The population in 1801 was 151 but by 1901 this had increased to 26,677. The industrial growth of the area resulted in a densely populated area, so much so, that a part of the township of Moss Side was amalgamated into the expanding city of Manchester in 1885, with the rest joining in 1904. Mass development in Moss Side occurred in the late 19th and early 20th centuries when large numbers of red brick terraced houses were built, soon attracted numerous Irish immigrants and other working people. Manchester City F. C. moved to a new stadium on Maine Road on 25 August 1923, having moved from Ardwick. The club would play there for the next 80 years. During the Manchester Blitz in the Second World War many of the terraced houses were damaged by German bombing on the night of 22/23 December 1940. Migrants from the Indian subcontinent and Caribbean settled in the locality during the 1950s and 1960s, by the 1980s Moss Side was the hub of Manchester's Afro-Caribbean community. During the 1960s and early 1970s, Manchester City Council demolished many of the Victorian and terraced houses to the west of Moss Side and replaced these with new council houses and flats.
Most of the newer properties, built around the turn of the 20th century, were refurbished instead of demolished during the final two decades of the century. In 1981, the Moss Side area was one of England's inner city areas affected by a series of riots. Analysts trace the 1970s origins of Manchester's gang crime to social deprivation in the south-central part of the city – Hulme and Moss Side – where the activity of the underground economy encouraged a trade in illegal narcotics and firearms contributing to Manchester's nickname of "Gunchester". "Turf wars" between rival drugs'gangs', resulted in a high number of fatal shootings. During what has been termed the Madchester phase of the history of Manchester, narcotic trade in the city became "extremely lucrative" and in the early 1990s a gang war started between two groups vying for control of the market in Manchester city centre – the'Cheetham Hill Gang' and'The Gooch Close Gang', in Cheetham Hill and Moss Side, respectively. There were several high-profile shootings associated with gangs and drugs in this area during the 1990s and into the 21st century.
Aided by the work of Xcalibre, the Greater Manchester Police's task force, founded in 2004, the multiagency Integrated Gang Management Unit, gang related shootings in the area have fallen by about 90% in recent years. In April 1994, The Independent newspaper highlighted Moss Side as one of the most deprived areas on Britain, as having some of the highest crime rates. Drug abuse was described as one of the area's biggest problems, with gun crime rates being so high that there had been 400 armed incidents reported within a 12-month period. Ambulance crews had resorted to wearing body armour after having to deal with a string of drug-related shootings. Several doctors had been robbed of medical bags at knife point after being called out to local patients. A number of police vehicles had been fire-bombed and there had been reports of attempted ambushes on police patrols. Unemployment stood at nearly 30% – up to three times the national average in the early 1990s. Many of the flats in neighbouring Hulme were demolished in the early 1990s to make way for new low rise homes.
Housing on the Alexandra Park Estate in the west of Moss Side has been renovated and the streets redesigned to reduce the fear of crime. Moss Side is part of the Manchester Central constituency, represented by the Labour Party MP Lucy Powell. CouncillorsMoss Side is a ward within the local authority of Manchester City Council; the ward is represented by Labour Councillors: Mahadi Hussein Sharif Mahamed, Emily Rowles, Sameem Ali. indicates seat up for re-election. Moss Side lies either side of the A5103, the main road out of Manchester towards Northenden, Manchester Airport, the M56 motorway and Chester. Parallel to this is Alexandra Road. Landmarks on Princess Road are the Royal Brewery and the Princess Road Bus Depot, built for the tramways in 1909 and used by Stagecoach Manchester until 2010; the western border of the Moss Side Ward is bounded in part by Withington Road. Parts of the eastern border are bounded by Wilmslow Road, where it meets Whitworth Park, Parkfield Street. To the south, the border includes Alexandra Park, Horton Road and part of Platt La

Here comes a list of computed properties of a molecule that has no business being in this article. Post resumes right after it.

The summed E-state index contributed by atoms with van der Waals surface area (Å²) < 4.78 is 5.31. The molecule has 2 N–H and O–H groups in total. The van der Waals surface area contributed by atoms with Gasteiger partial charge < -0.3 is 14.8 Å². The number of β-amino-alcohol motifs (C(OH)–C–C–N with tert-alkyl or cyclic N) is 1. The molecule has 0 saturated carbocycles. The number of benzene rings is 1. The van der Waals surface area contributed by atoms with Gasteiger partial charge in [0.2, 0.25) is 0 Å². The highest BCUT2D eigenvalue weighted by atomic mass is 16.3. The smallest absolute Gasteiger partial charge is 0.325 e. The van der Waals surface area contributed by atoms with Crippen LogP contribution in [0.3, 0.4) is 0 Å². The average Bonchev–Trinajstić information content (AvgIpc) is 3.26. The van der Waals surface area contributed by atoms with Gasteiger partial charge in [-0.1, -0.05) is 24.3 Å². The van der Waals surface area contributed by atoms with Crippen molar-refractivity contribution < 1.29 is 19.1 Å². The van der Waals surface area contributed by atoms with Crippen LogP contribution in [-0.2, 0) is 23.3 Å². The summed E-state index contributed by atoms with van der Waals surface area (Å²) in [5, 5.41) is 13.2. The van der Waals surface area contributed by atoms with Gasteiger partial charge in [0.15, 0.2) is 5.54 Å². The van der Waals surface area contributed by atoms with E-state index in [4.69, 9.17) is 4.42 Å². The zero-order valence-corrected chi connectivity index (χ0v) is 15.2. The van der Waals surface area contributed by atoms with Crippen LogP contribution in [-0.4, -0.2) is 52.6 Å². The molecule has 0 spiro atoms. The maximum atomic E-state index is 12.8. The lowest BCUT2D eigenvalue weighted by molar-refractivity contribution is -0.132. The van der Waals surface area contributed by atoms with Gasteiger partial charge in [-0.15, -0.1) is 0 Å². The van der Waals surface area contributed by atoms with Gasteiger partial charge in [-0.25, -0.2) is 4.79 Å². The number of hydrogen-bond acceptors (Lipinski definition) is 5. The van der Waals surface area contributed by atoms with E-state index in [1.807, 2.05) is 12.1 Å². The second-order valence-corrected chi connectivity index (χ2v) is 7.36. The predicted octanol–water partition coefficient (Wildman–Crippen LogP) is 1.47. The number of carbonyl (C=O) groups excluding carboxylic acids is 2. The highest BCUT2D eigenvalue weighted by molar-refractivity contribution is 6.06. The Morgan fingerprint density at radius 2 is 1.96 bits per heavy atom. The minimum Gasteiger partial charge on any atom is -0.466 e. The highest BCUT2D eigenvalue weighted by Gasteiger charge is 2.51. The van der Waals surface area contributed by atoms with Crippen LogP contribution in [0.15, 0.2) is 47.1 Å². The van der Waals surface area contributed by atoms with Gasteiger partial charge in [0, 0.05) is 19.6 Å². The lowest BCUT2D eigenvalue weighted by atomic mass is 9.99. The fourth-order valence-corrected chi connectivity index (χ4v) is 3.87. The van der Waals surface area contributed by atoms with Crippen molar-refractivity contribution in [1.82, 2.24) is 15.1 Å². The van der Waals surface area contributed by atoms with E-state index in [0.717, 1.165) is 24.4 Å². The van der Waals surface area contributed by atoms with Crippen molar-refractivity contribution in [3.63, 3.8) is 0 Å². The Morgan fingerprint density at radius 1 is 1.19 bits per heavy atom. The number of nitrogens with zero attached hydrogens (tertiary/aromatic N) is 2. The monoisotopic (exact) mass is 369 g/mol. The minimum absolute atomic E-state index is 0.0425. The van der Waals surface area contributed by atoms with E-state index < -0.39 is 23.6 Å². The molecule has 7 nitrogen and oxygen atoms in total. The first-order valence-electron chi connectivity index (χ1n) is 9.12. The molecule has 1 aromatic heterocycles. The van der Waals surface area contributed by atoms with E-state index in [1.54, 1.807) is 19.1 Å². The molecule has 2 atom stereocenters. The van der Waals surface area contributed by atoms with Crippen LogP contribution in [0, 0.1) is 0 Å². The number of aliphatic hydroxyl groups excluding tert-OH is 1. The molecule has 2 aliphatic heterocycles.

Halifax, West Yorkshire
Halifax is a minster town in the Metropolitan Borough of Calderdale in West Yorkshire, England. In the West Riding of Yorkshire, the town has been a centre of woollen manufacture from the 15th century onward dealing through the Piece Hall. Halifax is known for Mackintosh's toffee products including Rolo and Quality Street; the Halifax Bank was founded and is still headquartered in Halifax. Dean Clough, one of the largest textile factories in the world at more than 1⁄2 mile long, was in the north of the town; the premises have since been converted for office and retail use including a gym, theatre and radio station. The town's name was recorded in about 1091 as Halyfax, from the Old English halh-gefeaxe, meaning "area of coarse grass in the nook of land"; this explanation is preferred to derivations from the Old English halig, in hālig feax or "holy hair", proposed by 16th-century antiquarians. The incorrect interpretation gave rise to two legends. One concerned. Another held; the legend is certainly medieval rather than ancient, although the town's coat of arms carries an image of the saint.
Another explanation ley a clearing or meadow. This etymology is based on Haley Hill, the nearby hamlet of Healey, the common occurrence of the surnames Hayley/Haley around Halifax; the erroneous derivation from halig has given rise to the demonym Haligonian, of recent origin and not in universal use. The Earldom of Halifax took the name of the town, its first creation, in the Peerage of England in 1677, was for William Savile, created Baron Savile of Eland and Viscount Halifax in 1668 and became the Marquess of Halifax. George Montagu-Dunk, 2nd Earl of Halifax, became the President of the Board of Trade in 1748. In 1749 the city of Halifax, the capital of Nova Scotia, was named in his honour; the Halifax River in Central Florida, United States, was named after him. Halifax is not mentioned in the Domesday Book, evidence of the early settlement is indefinite. By the 12th century the township had become the religious centre of the vast parish of Halifax, which extended from Brighouse in the east to Heptonstall in the west.